Rampant Harassment on Wikipedia

For several years now Rome Viharo has been documenting his disturbing Wikipedia experiences on his website Wikipedia, We Have a Problem. His latest post is an excellent case study on the harassment, libel and slander routinely practiced by some editors of the king of encyclopedias.

There is a disturbing pattern of behaviors evolving across Wikipedia – a number of skeptic activists on Wikipedia believe that only they are qualified to edit a large swath of topics and biographies on Wikipedia, and they seek to purge other editors from those articles or Wikipedia itself. Skeptic activists take this very seriously and treat Wikipedia like a battleground for their activism, where online harassment, slander, bullying, character assassination, and public shaming are all used as tactics to control editing permissions on the world’s largest repository of knowledge.

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It’s not just individuals who are subject to harassment; entire fields of scientific and medical research are being targeted [e.g. Dysfunction at Wikipedia on Homeopathic Medicine, Huffington Post]. In 2014 the ACEP went so far as to create a formal petition demanding changes to Wikipedia policies which 11,519 people signed. How did Jimmy Wales, founder of Wikipedia, respond to all these people?

No, you have to be kidding me. Every single person who signed this petition needs to go back to check their premises and think harder about what it means to be honest, factual, truthful. Wikipedia’s policies around this kind of thing are exactly spot-on and correct. If you can get your work published in respectable scientific journals – that is to say, if you can produce evidence through replicable scientific experiments, then Wikipedia will cover it appropriately.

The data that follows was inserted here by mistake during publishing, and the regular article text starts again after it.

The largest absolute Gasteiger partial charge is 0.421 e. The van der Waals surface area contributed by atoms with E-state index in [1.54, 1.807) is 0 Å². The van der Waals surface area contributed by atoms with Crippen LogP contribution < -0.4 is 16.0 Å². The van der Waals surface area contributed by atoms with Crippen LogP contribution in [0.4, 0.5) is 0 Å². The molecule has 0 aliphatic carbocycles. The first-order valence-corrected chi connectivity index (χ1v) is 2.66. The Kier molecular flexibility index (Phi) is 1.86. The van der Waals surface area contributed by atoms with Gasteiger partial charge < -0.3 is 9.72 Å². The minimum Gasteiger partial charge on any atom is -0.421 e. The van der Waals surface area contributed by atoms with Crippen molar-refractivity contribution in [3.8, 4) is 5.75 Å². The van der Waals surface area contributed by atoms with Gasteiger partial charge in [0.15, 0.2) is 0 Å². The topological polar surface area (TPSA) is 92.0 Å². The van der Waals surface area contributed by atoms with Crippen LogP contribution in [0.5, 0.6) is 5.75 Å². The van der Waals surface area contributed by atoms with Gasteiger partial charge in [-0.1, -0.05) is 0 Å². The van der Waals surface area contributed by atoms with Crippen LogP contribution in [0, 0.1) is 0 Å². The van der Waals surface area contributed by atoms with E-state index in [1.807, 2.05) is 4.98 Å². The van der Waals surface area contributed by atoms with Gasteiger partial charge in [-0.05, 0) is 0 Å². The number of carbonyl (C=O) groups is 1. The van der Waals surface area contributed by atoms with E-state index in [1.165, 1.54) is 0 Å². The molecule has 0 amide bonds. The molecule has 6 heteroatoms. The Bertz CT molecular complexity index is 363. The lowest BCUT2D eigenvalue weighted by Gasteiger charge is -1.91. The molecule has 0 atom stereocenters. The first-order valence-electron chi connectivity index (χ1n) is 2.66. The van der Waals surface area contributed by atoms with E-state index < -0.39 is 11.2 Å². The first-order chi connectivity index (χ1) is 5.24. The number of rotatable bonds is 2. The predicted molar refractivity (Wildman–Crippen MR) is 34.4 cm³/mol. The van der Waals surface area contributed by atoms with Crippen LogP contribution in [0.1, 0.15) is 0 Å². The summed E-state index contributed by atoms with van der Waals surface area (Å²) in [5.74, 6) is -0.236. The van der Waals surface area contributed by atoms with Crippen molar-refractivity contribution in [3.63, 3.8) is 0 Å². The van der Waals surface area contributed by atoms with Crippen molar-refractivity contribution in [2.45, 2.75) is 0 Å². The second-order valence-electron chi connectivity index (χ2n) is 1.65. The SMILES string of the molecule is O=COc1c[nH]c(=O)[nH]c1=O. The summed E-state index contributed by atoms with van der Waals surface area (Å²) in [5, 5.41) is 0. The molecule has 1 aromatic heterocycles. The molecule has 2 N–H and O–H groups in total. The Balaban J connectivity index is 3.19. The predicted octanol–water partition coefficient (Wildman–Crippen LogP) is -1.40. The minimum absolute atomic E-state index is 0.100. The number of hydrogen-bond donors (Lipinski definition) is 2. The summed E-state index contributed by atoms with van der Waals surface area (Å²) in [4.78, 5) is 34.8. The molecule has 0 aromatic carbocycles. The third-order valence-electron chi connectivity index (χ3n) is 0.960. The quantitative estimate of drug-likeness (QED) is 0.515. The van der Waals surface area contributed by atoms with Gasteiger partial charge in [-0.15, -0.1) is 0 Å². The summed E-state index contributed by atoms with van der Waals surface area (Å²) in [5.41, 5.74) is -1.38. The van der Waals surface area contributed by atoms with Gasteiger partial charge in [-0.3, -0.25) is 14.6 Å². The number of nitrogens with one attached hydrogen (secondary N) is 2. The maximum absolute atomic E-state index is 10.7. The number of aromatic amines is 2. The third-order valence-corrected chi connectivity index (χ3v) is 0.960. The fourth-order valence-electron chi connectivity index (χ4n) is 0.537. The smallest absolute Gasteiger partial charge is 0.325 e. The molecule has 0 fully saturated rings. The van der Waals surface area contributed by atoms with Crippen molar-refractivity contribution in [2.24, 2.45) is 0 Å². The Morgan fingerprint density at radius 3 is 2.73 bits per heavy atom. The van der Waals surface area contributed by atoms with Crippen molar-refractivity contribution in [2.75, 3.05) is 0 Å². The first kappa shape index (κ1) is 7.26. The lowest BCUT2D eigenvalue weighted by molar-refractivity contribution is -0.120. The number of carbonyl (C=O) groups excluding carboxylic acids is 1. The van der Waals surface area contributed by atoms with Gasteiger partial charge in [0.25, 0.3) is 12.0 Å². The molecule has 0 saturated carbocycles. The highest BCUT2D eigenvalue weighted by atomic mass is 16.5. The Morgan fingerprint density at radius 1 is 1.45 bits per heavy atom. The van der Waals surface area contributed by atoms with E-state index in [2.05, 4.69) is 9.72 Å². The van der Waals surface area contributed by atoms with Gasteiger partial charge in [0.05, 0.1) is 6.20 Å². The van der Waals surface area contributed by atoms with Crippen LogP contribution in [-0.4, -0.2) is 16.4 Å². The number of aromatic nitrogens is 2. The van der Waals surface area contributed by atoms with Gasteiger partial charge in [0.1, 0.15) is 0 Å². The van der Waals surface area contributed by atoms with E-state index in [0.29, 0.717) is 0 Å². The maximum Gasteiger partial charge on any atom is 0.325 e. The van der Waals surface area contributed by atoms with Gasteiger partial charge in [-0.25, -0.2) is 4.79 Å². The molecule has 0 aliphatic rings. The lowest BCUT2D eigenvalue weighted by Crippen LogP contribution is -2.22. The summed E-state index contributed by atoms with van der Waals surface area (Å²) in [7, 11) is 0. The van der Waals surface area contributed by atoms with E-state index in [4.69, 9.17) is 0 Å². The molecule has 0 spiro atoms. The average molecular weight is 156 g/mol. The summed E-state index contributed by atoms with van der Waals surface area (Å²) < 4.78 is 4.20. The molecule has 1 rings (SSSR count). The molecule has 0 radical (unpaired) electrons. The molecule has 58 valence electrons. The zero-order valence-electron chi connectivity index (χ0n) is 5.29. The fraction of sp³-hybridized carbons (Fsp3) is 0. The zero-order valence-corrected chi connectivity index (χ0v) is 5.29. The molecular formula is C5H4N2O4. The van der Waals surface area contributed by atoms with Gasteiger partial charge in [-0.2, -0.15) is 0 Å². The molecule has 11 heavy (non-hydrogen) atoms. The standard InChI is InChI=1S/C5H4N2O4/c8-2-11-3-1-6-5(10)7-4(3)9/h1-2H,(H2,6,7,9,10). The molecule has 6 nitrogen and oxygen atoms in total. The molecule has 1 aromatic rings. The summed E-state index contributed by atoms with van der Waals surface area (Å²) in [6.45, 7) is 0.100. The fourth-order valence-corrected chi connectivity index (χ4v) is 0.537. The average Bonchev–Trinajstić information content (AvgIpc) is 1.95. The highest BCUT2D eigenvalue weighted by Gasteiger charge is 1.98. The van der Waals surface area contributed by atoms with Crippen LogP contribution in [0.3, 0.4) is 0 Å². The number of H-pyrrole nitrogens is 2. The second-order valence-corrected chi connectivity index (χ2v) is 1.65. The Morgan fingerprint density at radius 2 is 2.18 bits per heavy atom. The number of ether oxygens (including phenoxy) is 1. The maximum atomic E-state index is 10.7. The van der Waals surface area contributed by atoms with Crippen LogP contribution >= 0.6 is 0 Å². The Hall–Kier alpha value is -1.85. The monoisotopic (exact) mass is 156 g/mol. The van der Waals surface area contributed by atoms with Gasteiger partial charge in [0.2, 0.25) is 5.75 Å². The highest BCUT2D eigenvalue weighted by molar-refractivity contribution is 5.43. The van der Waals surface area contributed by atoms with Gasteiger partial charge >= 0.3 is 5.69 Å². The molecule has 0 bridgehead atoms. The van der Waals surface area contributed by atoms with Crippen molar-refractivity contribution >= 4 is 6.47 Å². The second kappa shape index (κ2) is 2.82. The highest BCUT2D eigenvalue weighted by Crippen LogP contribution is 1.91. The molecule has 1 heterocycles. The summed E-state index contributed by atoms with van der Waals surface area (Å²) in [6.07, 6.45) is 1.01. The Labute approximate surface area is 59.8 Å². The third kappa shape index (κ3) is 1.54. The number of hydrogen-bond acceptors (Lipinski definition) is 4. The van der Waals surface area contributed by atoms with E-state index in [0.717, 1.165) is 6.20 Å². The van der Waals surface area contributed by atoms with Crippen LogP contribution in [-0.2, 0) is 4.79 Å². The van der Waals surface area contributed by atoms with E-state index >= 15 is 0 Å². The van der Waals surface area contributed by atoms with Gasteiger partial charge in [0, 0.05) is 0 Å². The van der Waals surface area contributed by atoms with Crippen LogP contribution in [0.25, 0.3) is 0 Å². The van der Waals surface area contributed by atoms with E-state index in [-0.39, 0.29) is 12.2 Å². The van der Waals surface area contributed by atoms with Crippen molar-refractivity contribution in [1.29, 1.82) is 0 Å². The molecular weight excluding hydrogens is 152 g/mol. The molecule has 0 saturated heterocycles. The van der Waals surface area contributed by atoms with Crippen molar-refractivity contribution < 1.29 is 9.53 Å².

What we won’t do is pretend that the work of lunatic charlatans is the equivalent of “true scientific discourse”. It isn’t.

One might argue that Jimmy Wales is simply ignorant of the facts or in denial of the sickness that’s taken hold of his creation, but the tone and content of his response falls right in line with the disruptive, head-in-the-sand, bully editors which inspired this petition in the first place. Ironically, the ACEP (Association for Comprehensive Energy Psychology) had been trying to correct factual errors on articles about energy psychology and add references to work published in respectable scientific journals but were blocked at every turn with the same irrational arguments and harassment Rome Viharo and so many others have suffered through.

From the ACEP website:

There is an increasing body of peer-reviewed research regarding energy psychology that has been published in mainstream scientific journals. But the pages of Wikipedia have repeatedly been overwritten to ignore any reference to these scientific findings.The content is controlled by a very small cadre of self-proclaimed skeptics who flagrantly disregard all research and commentary that doesn’t fit their own point of view. Repeated attempts over many years by ACEP members and others to engage with Wikipedia’s process in order to improve these pages have met with no success.